Donnie in a Santa outfit     I was able to have two days before the conference and three days after the conference to spend with different members of the team. I had the traditional meal with Collin, and Zury, at the home of Sebastian, Angele, and two-year-old, Marianne, who are the local pastoral family working with Collin and Zury. I attended a Christmas celebration with Reformed University Fellowship (RUF) students from the University. I had another traditional meal with Jim, Karen, Roman, and Georgia at the home of Sidy, Madeline, and baby Jim, the pastoral family for the church plant in Center City. After the conference, I visited a self-sustaining farm with Donnie and Kara and had a great time of prayer with Moustafa and his family (church planting in Malikunda) on my last stop before going to the airport.

     During the conference I walked from my hostel each day to the meetings, even attending a pre-conference workshop. I met students and professors from all over Africa. We all ate lunch at the conference and I had many interesting conversations. I was able to celebrate with my new friends at the gala dinner on the last night of the conference sporting my “boubou” (traditional garb) given to me by Collin and Zury. I learned a great deal at the conference and made many new connections. In reflecting, I was saddened to hear of the extent to which Africa continues to be taken advantage of with respect to natural resources. It was also very apparent how different higher education is in West Africa.  They do so much with so few resources in the areas of science and technology. Moreover, there is not much opportunity for graduates because there is so little industry. The most moving feeling I experienced, was walking across the campus each day and thinking about the spiritual condition of those bright, young men and women pursuing educational wisdom. It is a very different culture, with many obstacles, financial and spiritual, and yet the need for the gospel is the same there as it is here. In that regard, their university is not that much different than our universities—men and women think that their own wisdom is the key to life. I am reminded of Paul’s letter to the Corinthians where he tells them “…the wisdom of this world is folly with God.” My trips increased my resolve to pray for the Gospel to be known in West Africa, here in Central PA, and to keep asking the Lord how he can use me here and there.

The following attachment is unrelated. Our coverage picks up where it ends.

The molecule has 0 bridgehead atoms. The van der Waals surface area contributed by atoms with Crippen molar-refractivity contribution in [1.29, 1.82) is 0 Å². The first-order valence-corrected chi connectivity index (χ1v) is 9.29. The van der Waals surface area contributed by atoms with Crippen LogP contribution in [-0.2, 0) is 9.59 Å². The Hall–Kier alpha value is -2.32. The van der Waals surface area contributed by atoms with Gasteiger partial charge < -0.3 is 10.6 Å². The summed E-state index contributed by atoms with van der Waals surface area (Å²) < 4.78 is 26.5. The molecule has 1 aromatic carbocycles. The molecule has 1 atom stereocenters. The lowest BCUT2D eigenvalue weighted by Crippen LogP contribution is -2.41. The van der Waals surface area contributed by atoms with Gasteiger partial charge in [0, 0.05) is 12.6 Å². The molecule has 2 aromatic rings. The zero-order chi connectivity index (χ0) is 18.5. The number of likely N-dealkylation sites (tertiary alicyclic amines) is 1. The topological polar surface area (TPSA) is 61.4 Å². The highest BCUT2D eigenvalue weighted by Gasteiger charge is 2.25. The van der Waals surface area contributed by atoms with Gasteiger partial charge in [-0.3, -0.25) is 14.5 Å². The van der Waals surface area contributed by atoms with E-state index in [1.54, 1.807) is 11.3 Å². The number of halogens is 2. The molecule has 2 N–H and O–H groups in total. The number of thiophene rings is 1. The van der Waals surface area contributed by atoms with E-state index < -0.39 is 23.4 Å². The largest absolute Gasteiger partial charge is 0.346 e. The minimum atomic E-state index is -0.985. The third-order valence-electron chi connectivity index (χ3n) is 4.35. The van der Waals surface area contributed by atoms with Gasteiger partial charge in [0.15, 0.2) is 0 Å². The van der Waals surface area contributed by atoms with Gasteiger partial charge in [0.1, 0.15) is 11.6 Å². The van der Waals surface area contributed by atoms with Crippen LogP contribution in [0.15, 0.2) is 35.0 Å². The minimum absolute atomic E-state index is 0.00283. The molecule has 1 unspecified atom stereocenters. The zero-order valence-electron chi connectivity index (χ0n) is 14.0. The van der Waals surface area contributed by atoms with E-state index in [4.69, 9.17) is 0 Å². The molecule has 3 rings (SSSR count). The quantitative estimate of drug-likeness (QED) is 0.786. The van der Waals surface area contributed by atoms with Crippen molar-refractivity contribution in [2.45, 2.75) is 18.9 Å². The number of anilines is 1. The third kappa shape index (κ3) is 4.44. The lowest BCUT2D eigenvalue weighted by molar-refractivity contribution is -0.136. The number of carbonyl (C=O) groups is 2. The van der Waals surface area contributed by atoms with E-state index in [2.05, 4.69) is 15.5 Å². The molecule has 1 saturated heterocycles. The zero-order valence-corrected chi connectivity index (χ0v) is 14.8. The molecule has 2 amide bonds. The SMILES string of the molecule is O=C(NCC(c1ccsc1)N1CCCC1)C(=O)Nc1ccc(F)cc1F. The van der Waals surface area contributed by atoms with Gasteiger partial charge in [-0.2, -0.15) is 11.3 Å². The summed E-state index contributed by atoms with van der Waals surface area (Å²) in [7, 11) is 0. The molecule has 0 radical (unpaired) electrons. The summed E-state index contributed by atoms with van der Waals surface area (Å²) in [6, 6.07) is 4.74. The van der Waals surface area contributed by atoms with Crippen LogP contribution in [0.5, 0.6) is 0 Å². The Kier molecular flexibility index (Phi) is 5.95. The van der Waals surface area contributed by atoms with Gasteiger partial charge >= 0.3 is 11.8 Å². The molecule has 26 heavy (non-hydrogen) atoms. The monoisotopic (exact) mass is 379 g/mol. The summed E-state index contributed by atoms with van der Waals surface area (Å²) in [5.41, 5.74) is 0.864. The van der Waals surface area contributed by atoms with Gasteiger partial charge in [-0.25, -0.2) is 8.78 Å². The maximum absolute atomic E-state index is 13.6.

Posted by Mark Horn with

Books I Read in 2022 You Should Read in 2023

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 BY BENJAMIN R. LEE, Associate Pastor of Oakwood Presbyterian  

     Well, another year has passed and another reading goal is in the books, so to speak. Every year I set a new reading goal intending to stretch myself, continue to learn, and Lord willing, grow closer to Christ. At the beginning of each new year, I like to reflect on the books I read during the past year as I set my goal for the upcoming year. I’ve found this to be both encouraging and motivating. I’m encouraged as I reflect on the great books I encountered and the many things I learned during the year. It’s motivating because the list of books looks so much smaller when it’s written out, and that makes me want to read more in the future!

     I’d like to share with you some of my favorite reads from 2022 and encourage you to add one or two of them to your own book list.